GRADE I † C12, C13, C15; C19 restoration. A pretty church with a 4-stage tower and short steeple, close by the Kennet & Avon canal. No discernible scratch dials though a likely-looking location. A single vertical dial, angled. 7 miles W of Hungerford. 51.3941 / -1.5828 / SU291661
The dial is high up on a SE facing buttress, with an iron gnomon set into the stone. It has an S-shaped support. The face is completely plain, with no evidence of numbers, lines or a frame. Possibly it was originally painted. Hard to date, though the gnomon is plainly not original.
Using a different camera sheds another light on the dial* and confirms the absence of markings
*and demonstrates how 2 cameras, used at the same time, tell different stories
Passing through Wilton on a tedious A30 journey, I paused to visit St Mary**, a partial ruin in the historical Market Place in the centre of the town. On the E side of the churchyard was a tall monument. On closer inspection it turned out to be large multiple dial, badly eroded and damaged. And as with cube dials, it is rarely possibly to get clear shots of every side of a multiple dial. Later investigation revealed much more of interest, considered below.
BLB dates the structure pre-C18. It is hard to imagine how the dial must have looked originally, or the shape of the various elements, or the location and angles devised for the metal gnomons. There appear to be 6 scaphe dials, and plenty of angles for casting shadows. It’s hard to read much more than that. Fortunately BSS has records of the fine dial at Moccas, Herefs for comparison. It has a broadly similar design, and is in superb condition.
In a way, though, the dilapidation of the Wilton multiple dial goes rather pleasingly with the ruins of the adjacent church.
In due course I researched the dial in more detail, discovering that it had at times been known as County Cross. The informative BLB entry makes it clear that there is much more to the structure than its function as a sundial.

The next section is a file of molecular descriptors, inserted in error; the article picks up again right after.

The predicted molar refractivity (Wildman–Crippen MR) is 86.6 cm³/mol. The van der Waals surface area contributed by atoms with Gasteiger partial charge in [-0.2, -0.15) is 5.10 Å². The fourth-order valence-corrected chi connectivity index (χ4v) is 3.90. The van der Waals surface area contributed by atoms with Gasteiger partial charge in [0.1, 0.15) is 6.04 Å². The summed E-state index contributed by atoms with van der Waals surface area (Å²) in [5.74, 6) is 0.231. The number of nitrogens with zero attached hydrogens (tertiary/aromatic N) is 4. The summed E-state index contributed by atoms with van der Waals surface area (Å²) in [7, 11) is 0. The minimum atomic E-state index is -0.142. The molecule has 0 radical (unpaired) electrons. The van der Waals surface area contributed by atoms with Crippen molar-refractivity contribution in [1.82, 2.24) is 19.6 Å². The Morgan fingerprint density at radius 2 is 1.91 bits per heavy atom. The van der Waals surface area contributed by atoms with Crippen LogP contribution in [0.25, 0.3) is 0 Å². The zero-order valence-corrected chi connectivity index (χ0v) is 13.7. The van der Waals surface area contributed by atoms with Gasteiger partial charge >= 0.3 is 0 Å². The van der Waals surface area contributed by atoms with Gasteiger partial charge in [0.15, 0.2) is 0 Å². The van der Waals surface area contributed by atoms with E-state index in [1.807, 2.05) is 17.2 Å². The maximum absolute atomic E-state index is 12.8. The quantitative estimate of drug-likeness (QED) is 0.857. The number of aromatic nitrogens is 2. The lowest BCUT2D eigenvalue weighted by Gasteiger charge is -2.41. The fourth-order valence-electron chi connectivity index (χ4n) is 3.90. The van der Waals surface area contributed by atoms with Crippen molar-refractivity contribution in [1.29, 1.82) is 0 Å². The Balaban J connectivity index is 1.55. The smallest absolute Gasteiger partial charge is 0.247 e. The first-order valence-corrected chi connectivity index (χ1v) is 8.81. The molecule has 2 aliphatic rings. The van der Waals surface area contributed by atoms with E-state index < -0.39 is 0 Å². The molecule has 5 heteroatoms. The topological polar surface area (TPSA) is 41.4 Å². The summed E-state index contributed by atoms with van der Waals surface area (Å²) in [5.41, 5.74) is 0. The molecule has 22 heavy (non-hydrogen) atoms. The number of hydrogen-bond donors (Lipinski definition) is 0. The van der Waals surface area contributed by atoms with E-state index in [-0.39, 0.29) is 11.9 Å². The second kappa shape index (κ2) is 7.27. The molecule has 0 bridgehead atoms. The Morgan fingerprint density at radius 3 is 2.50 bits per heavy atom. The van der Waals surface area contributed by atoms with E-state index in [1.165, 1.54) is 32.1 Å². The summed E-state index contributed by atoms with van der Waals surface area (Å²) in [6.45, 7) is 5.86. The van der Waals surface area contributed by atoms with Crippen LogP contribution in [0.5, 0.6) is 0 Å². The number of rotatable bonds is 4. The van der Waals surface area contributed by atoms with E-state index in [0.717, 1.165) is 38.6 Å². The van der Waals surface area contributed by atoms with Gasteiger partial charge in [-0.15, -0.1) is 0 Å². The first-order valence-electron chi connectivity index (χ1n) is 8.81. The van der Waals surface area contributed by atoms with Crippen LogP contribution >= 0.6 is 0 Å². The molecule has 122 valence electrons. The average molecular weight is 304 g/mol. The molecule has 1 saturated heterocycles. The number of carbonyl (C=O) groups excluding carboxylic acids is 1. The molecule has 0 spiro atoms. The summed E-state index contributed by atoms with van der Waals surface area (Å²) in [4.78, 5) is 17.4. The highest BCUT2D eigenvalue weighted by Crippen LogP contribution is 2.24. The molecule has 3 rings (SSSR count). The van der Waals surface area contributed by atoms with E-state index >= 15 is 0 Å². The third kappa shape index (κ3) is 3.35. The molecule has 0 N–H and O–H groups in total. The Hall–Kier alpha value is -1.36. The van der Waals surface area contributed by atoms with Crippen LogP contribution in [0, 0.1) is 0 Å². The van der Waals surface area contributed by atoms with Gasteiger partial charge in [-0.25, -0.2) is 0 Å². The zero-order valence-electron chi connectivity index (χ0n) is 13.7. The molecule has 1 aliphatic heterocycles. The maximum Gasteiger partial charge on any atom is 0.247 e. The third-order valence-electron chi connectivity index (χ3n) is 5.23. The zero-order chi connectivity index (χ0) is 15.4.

Grade IIPre-C18. An undatable jumble of forms in stone. The octagonal base with 4 seats is probably mediaeval (it is illustrated in a drawing of Wilton done circa 1568), possibly also the square pillar above this. The upper parts are probably C17 and include a heavily sculpted block, possibly a cross or more probably a sundial on corner cannon balls with above, also on corner cannon balls, a moulded base for the C17 godrooned vase which caps this structure.
A print of St Mary by Kershaw & sons (active 1850-80) offers a rather idealised version of the Cross / sundial.
**ST MARY’S CHURCH . WILTON
The remains of the C15 church of St Mary are in the historic Market Place in the centre of Wilton. Listed Grade II*, it was declared redundant in 1972 and is in the care of CCT. Only the chancel, part of the nave, and 3 arcade arches are left. It is an attractive grouping. Not to be confused with the very fine C19 ‘Italianate Church’ on the A30 to the West. 51.0801 / -1.8628 / SU097312
GSS Category: Multiple Dial; Scaphe Dial
Photos: Keith Salvesen; Moccas archive BSS; RarePrints
GRADE I † Pre-conquest origins. Significant Saxon features. Splendid Norman doorway. C12 font. Development C12 et seq, with C19 restoration. Archaeologically uncommonly interestingPEV; inc. by Simon Jenkins. BLB Listing. 51.4286 / -1.8579 / SU099699
The vertical dial is below the parapet, L of the porch. From a distance, the only distinct marking on the face is a faint square frame for the dial. Closer examination reveals at least the ‘X’ of noon. The footing of the gnomon is in a badly damaged area. Most notably, the dial is at a canted angle so that it faces south. Hard to date – there’s no clue in the usual resources. C18 perhaps, esp. as roman numerals were used?